Napier Boys' High School first XV rugby fullback Ethyn Martin has heard people compare him with injured All Black Damian McKenzie on a regular basis.

That isn't surprising. Despite his relatively small stature, Martin, 16, never shirks away from the heavy traffic on the counter attack and prides himself on his ability to spin out of attempted tackles by larger opponents.

Year 12 student Martin is also gutsy under the high ball and courageous on defence.

While McKenzie was good enough to earn a Super Rugby contract after one season of the Mitre 10 Cup Martin is eyeing a Sevens career as a stepping stone to Super Rugby selection.

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"Next year is my last year at school and I want to earn a Sevens contract for when I leave school. After a few years of Sevens play I hope I become good enough for Super Rugby," Martin explained.

His selection for the Red Bull Ignite7 event in Auckland in November is an indication of his enormous Sevens potential.

Martin will be one of 48 male and 48 female athletes at the November 20 to 24 event where players vie for berths at next year's New Zealand Sevens development camps.

Athletes will be put through their paces with intense skill and team training before playing in a tournament which will be screened live on Sky Sport.

"It's awesome to be selected for that event which is a huge opportunity. So is the IRANZ Advanced Players course I've been accepted for in December," Martin said referring to an International Rugby Academy of New Zealand course.

Considering Martin is only in his second season of rugby and played at third XV level last season these selections are outstanding achievements.

Hawke's Bay-born, Martin, moved to Australia when he was 5 with his family. League was the main winter sport for him on the Gold Coast and he played hooker while on a league scholarship at Palm Beach Currumbin High School.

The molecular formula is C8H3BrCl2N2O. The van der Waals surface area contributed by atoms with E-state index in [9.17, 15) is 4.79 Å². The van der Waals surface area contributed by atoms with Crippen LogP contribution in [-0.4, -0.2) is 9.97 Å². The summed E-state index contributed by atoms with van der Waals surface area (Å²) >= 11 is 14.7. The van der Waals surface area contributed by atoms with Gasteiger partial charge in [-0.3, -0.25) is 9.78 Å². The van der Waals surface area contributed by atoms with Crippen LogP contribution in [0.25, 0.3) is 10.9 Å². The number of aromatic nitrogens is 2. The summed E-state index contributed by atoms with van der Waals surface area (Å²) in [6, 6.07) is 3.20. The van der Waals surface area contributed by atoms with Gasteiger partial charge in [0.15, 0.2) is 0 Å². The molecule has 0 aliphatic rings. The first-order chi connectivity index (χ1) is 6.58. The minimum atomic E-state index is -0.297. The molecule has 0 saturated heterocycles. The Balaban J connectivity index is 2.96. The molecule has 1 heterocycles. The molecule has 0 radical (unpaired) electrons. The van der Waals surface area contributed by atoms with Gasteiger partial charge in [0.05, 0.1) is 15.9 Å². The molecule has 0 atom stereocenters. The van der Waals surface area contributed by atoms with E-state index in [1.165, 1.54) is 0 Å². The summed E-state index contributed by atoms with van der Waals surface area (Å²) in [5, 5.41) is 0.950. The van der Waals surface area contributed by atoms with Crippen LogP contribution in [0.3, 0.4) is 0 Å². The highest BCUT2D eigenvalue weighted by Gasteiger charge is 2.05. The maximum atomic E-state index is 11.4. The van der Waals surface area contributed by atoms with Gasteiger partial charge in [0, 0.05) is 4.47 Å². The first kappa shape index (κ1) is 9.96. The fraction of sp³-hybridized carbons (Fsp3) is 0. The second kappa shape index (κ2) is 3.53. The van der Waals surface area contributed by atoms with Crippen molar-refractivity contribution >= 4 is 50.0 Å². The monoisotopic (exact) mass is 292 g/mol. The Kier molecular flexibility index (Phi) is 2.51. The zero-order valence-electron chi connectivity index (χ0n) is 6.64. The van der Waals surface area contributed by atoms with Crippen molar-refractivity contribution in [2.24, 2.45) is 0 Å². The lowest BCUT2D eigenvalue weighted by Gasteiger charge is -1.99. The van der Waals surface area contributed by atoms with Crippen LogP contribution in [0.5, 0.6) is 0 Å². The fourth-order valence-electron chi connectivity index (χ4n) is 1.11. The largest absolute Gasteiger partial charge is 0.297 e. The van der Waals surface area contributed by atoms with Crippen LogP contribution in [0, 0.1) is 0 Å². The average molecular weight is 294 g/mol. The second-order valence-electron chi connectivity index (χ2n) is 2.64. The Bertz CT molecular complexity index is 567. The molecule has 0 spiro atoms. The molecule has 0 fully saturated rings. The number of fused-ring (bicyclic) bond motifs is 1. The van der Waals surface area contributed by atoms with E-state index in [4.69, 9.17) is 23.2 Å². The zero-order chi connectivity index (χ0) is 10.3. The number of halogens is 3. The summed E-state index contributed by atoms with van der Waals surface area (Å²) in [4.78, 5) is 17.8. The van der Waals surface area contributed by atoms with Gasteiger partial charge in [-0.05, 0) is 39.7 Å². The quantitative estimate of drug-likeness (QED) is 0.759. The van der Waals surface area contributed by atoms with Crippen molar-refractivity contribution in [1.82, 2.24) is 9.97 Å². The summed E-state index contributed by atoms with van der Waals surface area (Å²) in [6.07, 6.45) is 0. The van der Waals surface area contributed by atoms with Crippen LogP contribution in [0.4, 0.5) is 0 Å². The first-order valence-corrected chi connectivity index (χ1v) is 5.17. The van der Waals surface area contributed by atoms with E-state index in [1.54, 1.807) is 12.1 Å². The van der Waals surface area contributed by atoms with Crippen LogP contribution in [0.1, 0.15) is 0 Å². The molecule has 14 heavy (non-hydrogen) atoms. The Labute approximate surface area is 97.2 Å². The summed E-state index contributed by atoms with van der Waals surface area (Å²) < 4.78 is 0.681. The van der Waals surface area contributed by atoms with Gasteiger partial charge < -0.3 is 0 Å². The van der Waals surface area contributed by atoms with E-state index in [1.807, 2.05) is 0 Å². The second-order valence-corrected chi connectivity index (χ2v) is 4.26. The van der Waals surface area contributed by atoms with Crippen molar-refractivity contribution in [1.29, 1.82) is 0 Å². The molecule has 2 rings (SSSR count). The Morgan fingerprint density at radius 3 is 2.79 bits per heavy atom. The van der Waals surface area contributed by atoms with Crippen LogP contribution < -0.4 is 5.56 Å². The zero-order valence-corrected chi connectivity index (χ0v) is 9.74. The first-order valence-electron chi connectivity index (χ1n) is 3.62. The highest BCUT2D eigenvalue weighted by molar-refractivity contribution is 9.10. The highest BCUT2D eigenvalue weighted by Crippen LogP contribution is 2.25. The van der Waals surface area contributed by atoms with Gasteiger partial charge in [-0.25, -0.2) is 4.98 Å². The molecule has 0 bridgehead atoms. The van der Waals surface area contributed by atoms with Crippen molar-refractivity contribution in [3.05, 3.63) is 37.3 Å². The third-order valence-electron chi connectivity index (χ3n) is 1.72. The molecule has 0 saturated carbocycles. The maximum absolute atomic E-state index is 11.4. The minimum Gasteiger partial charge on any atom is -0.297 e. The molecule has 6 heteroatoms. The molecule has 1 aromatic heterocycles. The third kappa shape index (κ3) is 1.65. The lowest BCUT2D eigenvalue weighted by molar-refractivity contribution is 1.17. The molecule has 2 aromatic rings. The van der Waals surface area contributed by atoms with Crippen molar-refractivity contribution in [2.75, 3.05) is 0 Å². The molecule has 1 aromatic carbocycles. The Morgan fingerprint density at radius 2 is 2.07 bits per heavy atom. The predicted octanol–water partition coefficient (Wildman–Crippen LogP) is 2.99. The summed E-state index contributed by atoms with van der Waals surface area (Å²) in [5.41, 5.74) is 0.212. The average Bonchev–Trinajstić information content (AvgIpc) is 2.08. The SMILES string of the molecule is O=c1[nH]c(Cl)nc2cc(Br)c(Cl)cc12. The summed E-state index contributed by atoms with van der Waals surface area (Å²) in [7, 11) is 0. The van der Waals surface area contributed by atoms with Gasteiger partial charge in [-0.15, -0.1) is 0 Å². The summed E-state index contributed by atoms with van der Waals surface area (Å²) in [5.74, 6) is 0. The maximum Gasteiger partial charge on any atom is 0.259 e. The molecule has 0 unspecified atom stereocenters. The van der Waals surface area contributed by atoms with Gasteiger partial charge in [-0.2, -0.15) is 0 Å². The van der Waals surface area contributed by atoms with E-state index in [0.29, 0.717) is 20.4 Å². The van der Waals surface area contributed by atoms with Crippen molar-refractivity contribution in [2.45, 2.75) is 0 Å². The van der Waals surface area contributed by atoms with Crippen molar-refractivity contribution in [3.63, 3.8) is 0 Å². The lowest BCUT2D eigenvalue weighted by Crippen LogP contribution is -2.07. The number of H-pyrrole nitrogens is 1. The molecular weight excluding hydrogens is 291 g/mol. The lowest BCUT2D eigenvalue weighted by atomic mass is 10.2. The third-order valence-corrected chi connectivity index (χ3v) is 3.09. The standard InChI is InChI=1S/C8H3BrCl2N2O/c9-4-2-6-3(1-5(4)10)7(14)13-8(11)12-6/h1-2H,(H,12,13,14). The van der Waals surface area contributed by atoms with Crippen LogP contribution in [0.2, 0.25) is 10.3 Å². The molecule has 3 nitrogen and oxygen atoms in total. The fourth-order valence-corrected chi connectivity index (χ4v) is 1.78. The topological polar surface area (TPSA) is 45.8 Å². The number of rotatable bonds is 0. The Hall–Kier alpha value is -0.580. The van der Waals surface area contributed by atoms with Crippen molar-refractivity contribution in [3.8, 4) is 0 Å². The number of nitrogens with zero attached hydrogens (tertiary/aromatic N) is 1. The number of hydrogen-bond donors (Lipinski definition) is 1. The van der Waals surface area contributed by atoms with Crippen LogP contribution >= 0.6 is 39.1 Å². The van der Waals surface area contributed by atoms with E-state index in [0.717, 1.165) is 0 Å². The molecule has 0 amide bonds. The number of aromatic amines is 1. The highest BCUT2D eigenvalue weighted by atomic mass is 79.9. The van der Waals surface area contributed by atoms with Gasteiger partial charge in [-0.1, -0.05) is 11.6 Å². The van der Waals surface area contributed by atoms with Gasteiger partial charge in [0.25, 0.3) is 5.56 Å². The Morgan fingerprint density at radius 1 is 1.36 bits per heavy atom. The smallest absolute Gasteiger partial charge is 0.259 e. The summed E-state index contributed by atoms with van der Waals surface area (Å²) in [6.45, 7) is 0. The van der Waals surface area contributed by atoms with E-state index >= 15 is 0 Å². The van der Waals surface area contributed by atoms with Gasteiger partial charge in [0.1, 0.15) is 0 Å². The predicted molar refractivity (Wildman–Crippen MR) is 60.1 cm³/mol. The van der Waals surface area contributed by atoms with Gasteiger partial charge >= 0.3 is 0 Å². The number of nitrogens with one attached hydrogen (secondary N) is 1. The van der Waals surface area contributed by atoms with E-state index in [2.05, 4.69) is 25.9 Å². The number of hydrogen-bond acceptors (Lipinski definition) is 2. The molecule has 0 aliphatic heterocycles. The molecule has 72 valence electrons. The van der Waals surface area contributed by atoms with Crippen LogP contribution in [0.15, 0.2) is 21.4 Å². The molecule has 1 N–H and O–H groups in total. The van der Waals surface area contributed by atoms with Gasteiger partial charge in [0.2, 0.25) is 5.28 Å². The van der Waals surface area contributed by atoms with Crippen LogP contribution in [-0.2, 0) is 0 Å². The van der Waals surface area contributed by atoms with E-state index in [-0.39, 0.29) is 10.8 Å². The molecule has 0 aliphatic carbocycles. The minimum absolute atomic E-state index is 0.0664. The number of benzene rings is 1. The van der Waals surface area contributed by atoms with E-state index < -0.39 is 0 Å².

He represented Queensland Maori and the Gold Coast Vikings in the 13-man code.

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"I prefer rugby over league these days but at the start it was daunting getting used to a new sport and making the right adjustments," Martin said.

Last year Martin was a New Zealand under-16 touch representative and his national team won two of their six matches against their Aussie counterparts across the Tasman.

"That was a good effort as the Aussies are so strong at touch. Sevens will become more of a priority than touch in the summer for me now," Martin said.

He is looking forward to improving his work ons during the Sevens event and December course.

"I want to be able to pass 30 metres both ways, talk more on the field and get more confident playing in different teams. This is all part of making sure my own game continues to improve," Martin said.

He has been clocked at 12s flat over 100m and is the second fastest in the Sky Blues first XV behind national surf life saving beach sprint champion and winger Wesley Akeripa.

Martin pointed out the NBHS squad have welcomed the two consecutive weekends rest from play and it has enabled injured players to recover.

"Obviously we need to keep the contact up and we will be having an inter-squad match this weekend as part of our preparation for our must-win game against Palmy Boys on August 17," Martin said.

NBHS have to beat Palmerston North Boys' High School in Palmy on August 17 to stay alive in the Hurricanes knockout qualifying series for the National Top Four competition.

Martin is confident his team can avenge their 27-15 loss in the annual Polson Banner clash in Palmerston North on July 31.

"It was pretty boggy down there so we know what to expect now. We've been focusing on our defensive connections and I've been working hard on my goalkicking after missing all four of my kicks in the wind down there last time," he added.